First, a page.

Long-time clients and advisors of SEM know we are not afraid to hold cash. In fact, when explaining our strategies we often quote Will Rogers, “it’s not about return ON your investment, it’s about return OF your investment.” Whether it’s your household accounts or investing accounts, having cash on hand can be a nice buffer in tough times — even if it is yielding less than 1/2%.
Cash holdings can also be a sign of market sentiment. If there are large amounts of cash on hand, sentiment is negative. Little cash tends to be correlated to euphoric sentiment. While these are not reliable trading signals, the amount of cash on hand can serve as a warning when looking at re-allocating current investments. This chart from Business Insider shows Institutional Investors are more confident than they’ve been since the early days of the financial crisis (before it was called the financial crisis). Even going back to early 2011 (just before the nearly 20% drop in the market) we can see low cash balances tend to show signs of an overly confident market.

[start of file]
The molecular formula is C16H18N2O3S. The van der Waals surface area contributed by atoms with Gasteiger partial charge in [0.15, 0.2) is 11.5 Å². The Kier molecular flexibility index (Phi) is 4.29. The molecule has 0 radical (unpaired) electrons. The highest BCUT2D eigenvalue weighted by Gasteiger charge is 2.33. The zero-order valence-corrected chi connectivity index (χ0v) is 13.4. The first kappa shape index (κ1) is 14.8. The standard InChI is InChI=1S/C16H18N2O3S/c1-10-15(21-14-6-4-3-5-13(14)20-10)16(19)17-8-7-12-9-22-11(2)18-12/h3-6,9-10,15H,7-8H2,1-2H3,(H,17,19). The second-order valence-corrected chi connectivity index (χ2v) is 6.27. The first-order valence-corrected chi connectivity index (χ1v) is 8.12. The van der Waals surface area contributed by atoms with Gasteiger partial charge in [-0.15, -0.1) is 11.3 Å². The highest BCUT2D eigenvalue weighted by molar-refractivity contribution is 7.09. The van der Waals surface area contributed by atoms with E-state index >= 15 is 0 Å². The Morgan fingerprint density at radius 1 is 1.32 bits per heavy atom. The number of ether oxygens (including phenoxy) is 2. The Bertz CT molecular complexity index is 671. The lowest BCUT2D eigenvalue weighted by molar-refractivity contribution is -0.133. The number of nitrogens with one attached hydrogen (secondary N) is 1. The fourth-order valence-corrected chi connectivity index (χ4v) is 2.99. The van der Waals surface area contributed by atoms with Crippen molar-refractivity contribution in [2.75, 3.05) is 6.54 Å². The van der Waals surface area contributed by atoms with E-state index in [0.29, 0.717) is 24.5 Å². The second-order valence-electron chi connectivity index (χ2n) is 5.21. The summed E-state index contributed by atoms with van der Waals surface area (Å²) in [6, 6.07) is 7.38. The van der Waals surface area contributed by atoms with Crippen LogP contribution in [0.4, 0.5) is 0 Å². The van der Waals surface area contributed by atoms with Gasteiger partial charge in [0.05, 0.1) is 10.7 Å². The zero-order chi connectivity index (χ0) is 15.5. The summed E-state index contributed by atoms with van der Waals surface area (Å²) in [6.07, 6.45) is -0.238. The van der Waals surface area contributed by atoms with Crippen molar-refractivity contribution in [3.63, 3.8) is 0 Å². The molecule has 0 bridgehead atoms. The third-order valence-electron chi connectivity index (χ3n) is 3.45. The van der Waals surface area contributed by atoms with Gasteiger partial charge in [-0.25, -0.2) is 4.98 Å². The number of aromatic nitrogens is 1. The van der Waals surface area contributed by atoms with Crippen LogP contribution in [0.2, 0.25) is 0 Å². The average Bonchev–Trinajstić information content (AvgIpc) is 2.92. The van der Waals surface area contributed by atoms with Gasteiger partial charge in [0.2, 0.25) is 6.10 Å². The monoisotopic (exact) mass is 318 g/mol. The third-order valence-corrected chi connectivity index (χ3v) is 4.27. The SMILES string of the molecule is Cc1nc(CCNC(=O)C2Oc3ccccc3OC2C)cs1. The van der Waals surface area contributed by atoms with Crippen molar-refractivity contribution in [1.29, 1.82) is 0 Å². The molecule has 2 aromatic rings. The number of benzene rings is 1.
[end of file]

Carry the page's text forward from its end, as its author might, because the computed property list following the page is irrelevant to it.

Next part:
SEM’s models have actually been doing the opposite lately. Most of our programs have lightened up their exposure to the markets and either moved money to shorter duration bonds or cash over the last few months. We still have significant exposure, but not as much as we had going into the year. Unfortunately, at this stage of the market cycle we see too many clients following the lead of the Institutional Investors, who tend to become emotional and chase returns in the late stages of the bull market as they lose clients. SEM’s allocations are unemotional and based on data. Who are you going to listen to?